Europe's proposed new laws on data protection are burdensome and expensive, but may give companies incentive to put more measures in place to secure data, according to representatives of business interests.
The mandatory notification of data breaches "as soon as possible" normally within 24 hours has caused the most concern. But other elements of the European Commission's proposed reform of the Data Protection Directive has alarmed many in industry.
Under the proposed law companies would be obliged to inform both the relevant Data Protection Authorities (DPAs) and all affected individuals of any data security breach, including unauthorized destruction or loss.
Organizations that fail to issue notifications about a personal data breach in a timely or complete fashion to the supervisory authority will face fines of up to 2 percent of their current revenues. Mark Fullbrook, director of IT security company Cyber-Ark, questioned the reason for a time limit: "If the goal of this law is to provide consumers with upfront information about the security of their information, then a 24-hour notification period is hardly going to enable that. If you look at any of the serious breaches that have occurred over the last year, not one of the affected organizations was able to articulate the true extent of the breach within a day."
"I remain unconvinced that legislating around the disclosure of breaches actually provides any real incentive for organizations to employ best practices when it comes to data security. Let's face it, imposing a fine or a time limit is just like putting a plaster over a gaping wound -- it only goes so far," he added.
Many security firms however were quick to see the business advantage in helping companies meet these new requirements. "The most effective way to identify exactly what data has been compromised, and thus generate accurate breach notifications within 24 hours, is by deploying centralized protective monitoring systems that automatically collect and analyze all log data generated by the IT infrastructure," said LogRythh vice president Ross Brewer.
However Brewer also warned about the danger of "over-disclosure", which, he said, is a risk as many companies don't know what information has been compromised and may be forced to issues a blanket breach notification.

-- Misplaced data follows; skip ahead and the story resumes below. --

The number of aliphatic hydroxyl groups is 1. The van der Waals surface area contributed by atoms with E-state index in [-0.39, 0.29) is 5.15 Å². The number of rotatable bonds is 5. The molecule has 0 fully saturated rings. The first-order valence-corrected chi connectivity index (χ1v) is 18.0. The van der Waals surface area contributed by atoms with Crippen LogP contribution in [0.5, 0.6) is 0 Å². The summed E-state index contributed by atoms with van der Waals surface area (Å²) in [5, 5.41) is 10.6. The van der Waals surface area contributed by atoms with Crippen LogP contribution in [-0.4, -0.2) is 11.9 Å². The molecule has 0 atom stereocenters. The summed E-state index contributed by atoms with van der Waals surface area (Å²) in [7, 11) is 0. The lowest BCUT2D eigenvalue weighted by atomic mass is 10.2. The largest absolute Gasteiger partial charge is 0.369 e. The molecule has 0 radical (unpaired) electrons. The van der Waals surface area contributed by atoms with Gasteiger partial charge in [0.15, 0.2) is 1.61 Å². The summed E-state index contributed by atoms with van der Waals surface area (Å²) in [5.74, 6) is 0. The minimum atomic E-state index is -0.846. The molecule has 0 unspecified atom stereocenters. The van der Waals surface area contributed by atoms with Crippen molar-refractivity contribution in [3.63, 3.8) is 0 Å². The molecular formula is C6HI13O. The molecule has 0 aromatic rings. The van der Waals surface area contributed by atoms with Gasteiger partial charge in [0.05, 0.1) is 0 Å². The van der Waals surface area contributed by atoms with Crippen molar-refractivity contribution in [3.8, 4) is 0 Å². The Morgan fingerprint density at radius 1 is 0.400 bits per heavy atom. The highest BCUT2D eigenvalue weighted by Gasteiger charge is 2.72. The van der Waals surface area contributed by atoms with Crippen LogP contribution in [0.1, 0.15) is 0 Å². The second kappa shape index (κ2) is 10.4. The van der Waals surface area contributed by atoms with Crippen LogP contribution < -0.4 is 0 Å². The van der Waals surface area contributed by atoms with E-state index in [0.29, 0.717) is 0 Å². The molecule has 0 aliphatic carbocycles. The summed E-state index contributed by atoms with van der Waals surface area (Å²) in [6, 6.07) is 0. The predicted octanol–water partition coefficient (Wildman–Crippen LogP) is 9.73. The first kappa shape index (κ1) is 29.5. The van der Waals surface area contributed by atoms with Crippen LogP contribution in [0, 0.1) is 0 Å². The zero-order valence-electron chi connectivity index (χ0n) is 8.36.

But the "cost of implementing security measures to proactively protect corporate information from potential data breaches and attacks, is far less than the ultimate cost of a data breach," pointed out Aziz Maakaroun, managing partner of Outpost24 UK. "Rather than suffering from the financial and reputational damage that comes as a result of a data breach, surely it would be more beneficial for businesses to take steps to prevent data breaches from ever occurring in the first place."
Consumers' right to be forgotten also came under fire from industry. "Introduction of the so-called "right to be forgotten" goes beyond a justifiable desire to enhance individuals' ability to erase their personal data on the Internet and creates a right that will be difficult to implement and that may have a chilling effect on the use of the Internet in the E.U. The new rules for allocating responsibility between data controllers and data processors will place a heavy burden on many E.U. companies to revise their contracts with non-EU service providers, a process over which they may have little control," said Wim Nauwelaerts, partner in the privacy and data security practice at Brussels law firm Hunton & Williams.
"In a further difficulty, the new regulations also require 'data portability' which means businesses risk having to transfer valuable data to their competitors if requested to do so by the individuals themselves," added Mark Owen, partner at London media law firm Harbottle & Lewis. "All this may well make it much more difficult for companies to use behavioral advertising techniques and will also place an administrative burden on insurance companies and suppliers of credit who routinely rely on statistical profiling. "
The Commission claims that the new measures will save European businesses money by unifying the bloc's 27 different national data privacy laws. "Instead of the current obligation of all companies to notify all data protection activities to data protection supervisors -- a requirement that has led to unnecessary paperwork and costs businesses €130 million per year -- the Regulation provides for increased responsibility and accountability for those processing personal data," said the Commission.
However many companies will have to perform privacy impact assessments at a cost of around €14,000 (US$18,163). Companies with more than 250 people will also have to appoint a data protection officer.
"A big question is whether the business community will be willing or able to police itself. If it can't, businesses could find themselves exposed to regular reviews by official regulatory bodies. The definition of a 'breach' will also have to be made clear. Will it depend on the number of records or documents exposed, for example, or on the type of information leaked? Organizations should prepare for both of these options," said Christian Toon, head of information security for Iron Mountain Europe.
The incentive for companies to prepare for the new laws are increased fines based on global revenues -- up to 2 percent of worldwide revenues for the most serious infractions. Commission experts said however that the fines would be proportional to the seriousness of the offense and that smaller businesses would not be fined for a first infraction.